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Kellum-Noble House: Houston's Oldest Home
June 14, 2021

Kellum-Noble House: Houston's Oldest Home

by The CE Shop Team

Turn Back the Clock at Houston’s Kellum-Noble House

From Frost Town to German Town, the city of Houston has plenty of historic charm to go around. However, there’s one property that has stood the test of time longer than any other — the historic Kellum-Noble House, Houston’s oldest home.

A Brief History of the Kellum-Noble House

Commissioned by local entrepreneur Nathaniel Kellum, construction on the house was completed in 1847, just a decade after the city of Houston was officially established. Records show that Kellum purchased the eight acres of land upon which it sits for $500 and that the two-story brick Colonial/Plantation-style home was constructed using mud from Kellum’s brickyard on the banks of nearby Buffalo Bayou.

A few decades later, the property became home to the Noble family. During this time, Zerviah Noble — one of the area’s first female real estate investors — and her daughter Catherine operated one of Houston’s earliest schools in the house. After her death, the house and its plot were purchased in 1899 by the city to make way for what is now Sam Houston Park.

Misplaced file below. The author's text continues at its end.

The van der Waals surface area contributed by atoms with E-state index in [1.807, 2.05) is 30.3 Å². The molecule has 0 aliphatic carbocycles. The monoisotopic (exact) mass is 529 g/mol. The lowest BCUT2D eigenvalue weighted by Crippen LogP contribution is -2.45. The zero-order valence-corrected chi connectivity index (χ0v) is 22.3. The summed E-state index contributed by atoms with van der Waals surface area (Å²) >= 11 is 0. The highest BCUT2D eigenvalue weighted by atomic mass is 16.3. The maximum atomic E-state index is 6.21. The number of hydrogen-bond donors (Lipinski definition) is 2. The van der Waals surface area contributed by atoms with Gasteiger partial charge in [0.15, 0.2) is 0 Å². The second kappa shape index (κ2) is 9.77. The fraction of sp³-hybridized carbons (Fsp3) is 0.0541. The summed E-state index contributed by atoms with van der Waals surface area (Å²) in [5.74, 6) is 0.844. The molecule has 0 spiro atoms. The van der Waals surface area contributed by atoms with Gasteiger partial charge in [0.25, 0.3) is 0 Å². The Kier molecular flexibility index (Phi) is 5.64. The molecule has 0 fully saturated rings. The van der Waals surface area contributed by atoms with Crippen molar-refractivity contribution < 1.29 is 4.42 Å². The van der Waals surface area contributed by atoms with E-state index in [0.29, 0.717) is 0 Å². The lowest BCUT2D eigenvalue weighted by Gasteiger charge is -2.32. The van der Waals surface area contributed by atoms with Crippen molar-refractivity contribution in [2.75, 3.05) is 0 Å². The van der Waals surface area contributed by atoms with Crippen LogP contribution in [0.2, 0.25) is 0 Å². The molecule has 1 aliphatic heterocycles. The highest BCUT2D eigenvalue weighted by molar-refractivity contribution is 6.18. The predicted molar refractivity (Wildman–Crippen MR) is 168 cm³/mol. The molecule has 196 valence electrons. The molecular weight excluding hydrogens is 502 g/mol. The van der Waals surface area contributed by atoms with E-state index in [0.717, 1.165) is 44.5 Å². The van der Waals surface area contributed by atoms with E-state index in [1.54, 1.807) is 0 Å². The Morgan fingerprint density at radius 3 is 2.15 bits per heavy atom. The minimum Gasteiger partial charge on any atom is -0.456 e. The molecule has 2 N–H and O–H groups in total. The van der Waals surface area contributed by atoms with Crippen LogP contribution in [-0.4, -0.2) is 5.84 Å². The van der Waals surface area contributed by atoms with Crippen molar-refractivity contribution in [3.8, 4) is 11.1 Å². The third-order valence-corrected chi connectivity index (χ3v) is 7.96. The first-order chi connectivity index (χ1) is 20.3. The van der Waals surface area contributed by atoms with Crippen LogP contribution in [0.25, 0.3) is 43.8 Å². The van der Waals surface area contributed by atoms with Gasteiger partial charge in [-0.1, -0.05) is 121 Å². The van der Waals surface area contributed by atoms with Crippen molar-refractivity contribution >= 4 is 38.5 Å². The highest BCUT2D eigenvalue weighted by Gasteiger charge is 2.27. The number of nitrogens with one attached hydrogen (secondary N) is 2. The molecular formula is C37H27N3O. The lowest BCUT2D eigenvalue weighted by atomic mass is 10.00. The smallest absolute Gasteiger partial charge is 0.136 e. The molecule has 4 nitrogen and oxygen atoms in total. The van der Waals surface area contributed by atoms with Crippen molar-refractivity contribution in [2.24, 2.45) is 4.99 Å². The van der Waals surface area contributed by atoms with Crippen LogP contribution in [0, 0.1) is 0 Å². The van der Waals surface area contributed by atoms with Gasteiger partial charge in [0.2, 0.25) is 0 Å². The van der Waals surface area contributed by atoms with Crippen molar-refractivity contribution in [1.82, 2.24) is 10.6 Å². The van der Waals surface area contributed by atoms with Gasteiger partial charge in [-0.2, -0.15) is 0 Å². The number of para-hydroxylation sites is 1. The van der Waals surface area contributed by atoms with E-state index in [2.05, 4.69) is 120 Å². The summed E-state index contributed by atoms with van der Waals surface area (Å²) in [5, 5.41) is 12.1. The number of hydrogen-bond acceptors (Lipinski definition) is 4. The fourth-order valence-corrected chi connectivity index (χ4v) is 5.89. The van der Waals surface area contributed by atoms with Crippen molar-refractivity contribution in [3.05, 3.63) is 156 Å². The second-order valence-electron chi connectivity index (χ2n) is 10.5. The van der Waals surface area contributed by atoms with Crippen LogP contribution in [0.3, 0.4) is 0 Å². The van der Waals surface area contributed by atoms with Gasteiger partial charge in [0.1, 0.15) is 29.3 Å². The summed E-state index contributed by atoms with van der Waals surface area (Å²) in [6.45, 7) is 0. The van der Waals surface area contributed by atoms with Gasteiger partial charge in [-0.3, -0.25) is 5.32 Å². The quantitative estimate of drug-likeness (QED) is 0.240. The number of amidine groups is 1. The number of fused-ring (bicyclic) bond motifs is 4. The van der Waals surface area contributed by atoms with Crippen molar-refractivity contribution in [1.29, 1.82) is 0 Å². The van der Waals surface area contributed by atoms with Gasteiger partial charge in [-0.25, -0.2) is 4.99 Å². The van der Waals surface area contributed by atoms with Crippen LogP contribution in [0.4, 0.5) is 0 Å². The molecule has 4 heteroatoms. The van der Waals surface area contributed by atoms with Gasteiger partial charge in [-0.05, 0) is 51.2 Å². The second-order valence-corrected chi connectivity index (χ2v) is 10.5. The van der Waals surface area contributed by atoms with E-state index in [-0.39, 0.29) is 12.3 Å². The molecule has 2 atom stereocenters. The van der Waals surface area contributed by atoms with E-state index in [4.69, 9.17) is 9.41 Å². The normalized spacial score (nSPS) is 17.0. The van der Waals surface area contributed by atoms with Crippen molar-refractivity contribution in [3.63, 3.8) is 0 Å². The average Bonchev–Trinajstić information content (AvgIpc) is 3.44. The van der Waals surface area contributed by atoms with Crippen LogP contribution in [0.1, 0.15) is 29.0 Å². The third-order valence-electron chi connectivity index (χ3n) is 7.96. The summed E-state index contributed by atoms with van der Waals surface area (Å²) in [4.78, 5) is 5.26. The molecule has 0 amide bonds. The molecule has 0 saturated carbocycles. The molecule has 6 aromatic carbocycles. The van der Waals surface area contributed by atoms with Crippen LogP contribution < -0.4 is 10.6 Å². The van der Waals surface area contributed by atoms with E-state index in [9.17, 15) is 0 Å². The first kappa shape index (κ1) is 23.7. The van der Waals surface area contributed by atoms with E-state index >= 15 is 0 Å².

Kellum-Noble House Today

Today, the Kellum-Noble House serves as a living piece of Houston history right in the heart of downtown; talk about a great location! And thanks to successful preservation efforts, it has been extensively restored, though it’s worth noting that the building has maintained its original brick and foundation since its initial construction. The building is now a museum and gallery offering visitors a curated look into Texas history.

“The reopening of this house offers an extremely rare look at the city’s history in a tangible way,” Ginger Berni, The Historical Society collections curator told Forbes. “The biggest challenge is support – both monetarily and simply believing that saving our history is a worthy cause.”

Historic Properties and Preservation

As it turns out, historic properties are definitely worth saving. By owning a historic home, you not only own a slice of history but also enjoy a slew of additional benefits. To begin, the home is unique in that builders aren’t likely to recreate that particular style of architecture when constructing new builds. Next, historic homes are often in very desirable locations — which is why they’re likely still standing. They also tend to sell faster and fetch higher asking prices than your run-of-the-mill property. Lastly, homes listed on the National Register of Historic Places are oftentimes eligible for tax credits, grant money, and preservation loans if they meet certain rehabilitation standards. As always, check with both federal and state agencies or preservation networks to see if you or your client can help save a piece of the past with your next property purchase.

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